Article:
Alesya Radosteva, Psy.D, is a 2018 graduate of the PsyD Program in Clinical Psychology at Antioch University, Seattle.
William Heusler, Psy.D., Committee Chair
Tedd Judd, Ph.D., ABPP, Committee Member
Maile Bay, JD, Psy.D., Committee Member
forensic psychology; culture; criminology; cultural consultation; culture research; DSM-IV; DSM-5; cultural formulation interview; guidelines; anthropology; crime; delinquency; acculturation
The importance of culture as a reference point in clinical practices such as forensic psychology has been considerably valued yet poorly understood, especially in an age where precision and sophistication outlast cultural authenticity and patient-clinician relationship. This paper looks at the gaps and inconsistencies that exist in current forensic psychology research. The topic is introduced by delving into the understanding of the phenomenon of culture and its influences on our everyday conditioning. Aspects such as language, biological development, traditions, rituals, and narratives are emphasized as potent tools that drive individuals to create and mold culture according to needs and requirements of the moment. These elements are then used for signifying the inherent ways in which culture can result in both despair as well as positive enforcement, thereby being a powerful element of consideration in forensic assessment practice. The essential concept explored in this paper involves the clinicians’ perspectives on the meaning of cultural values, norms and beliefs that shape the behavior of the patient. Through this exploration I attempted to understand how the clinical practice of forensic psychology can be made more authentic and less cold and calculated by consideration of cultural malleability. By using thematic analysis, I reviewed a large collection of the relevant literature in an attempt to understand the core concepts that drive clinicians in their cultural considerations. I emphasized attention to the malleable nature of culture and the intricate ways in which culture is related to biological, psychological, anthropological, and legal aspects of forensic psychology. The conclusions of the paper include specific considerations for creating a well-structured cultural consultation model, which emphasizes attention to aspects like clinical approach, patient’s family of origin, current community, as well as biological and psychological conditions of the patient and the patient’s cultural perspective on those conditions.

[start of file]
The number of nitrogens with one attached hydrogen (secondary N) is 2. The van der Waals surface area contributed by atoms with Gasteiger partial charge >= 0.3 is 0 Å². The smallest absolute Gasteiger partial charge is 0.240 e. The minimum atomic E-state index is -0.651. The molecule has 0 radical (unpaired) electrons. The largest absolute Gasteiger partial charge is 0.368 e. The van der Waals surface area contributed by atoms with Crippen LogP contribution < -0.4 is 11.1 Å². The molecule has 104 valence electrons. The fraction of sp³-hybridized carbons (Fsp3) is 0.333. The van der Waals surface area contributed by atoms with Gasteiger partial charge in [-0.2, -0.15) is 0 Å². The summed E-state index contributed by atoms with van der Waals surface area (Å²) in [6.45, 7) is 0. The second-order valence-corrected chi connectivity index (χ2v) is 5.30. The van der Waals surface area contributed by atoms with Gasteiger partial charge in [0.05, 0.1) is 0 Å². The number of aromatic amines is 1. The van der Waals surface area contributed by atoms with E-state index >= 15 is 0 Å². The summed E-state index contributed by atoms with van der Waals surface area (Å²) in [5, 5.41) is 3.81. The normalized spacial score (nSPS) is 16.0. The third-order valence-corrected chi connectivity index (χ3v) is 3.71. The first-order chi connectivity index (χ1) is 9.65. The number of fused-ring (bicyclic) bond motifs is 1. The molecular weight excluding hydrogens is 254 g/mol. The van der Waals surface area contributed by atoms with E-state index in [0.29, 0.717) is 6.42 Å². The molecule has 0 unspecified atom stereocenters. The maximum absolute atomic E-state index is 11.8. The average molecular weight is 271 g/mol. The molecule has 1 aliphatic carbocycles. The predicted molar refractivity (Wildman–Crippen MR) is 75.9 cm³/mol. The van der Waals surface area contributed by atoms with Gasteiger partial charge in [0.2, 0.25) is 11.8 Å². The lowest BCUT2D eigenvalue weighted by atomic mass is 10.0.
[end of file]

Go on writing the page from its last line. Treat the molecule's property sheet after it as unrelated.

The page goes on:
Radosteva, A. (2018). Cultural Consultations in Criminal Forensic Psychology: A Thematic Analysis of the Literature. https://aura.antioch.edu/etds/445
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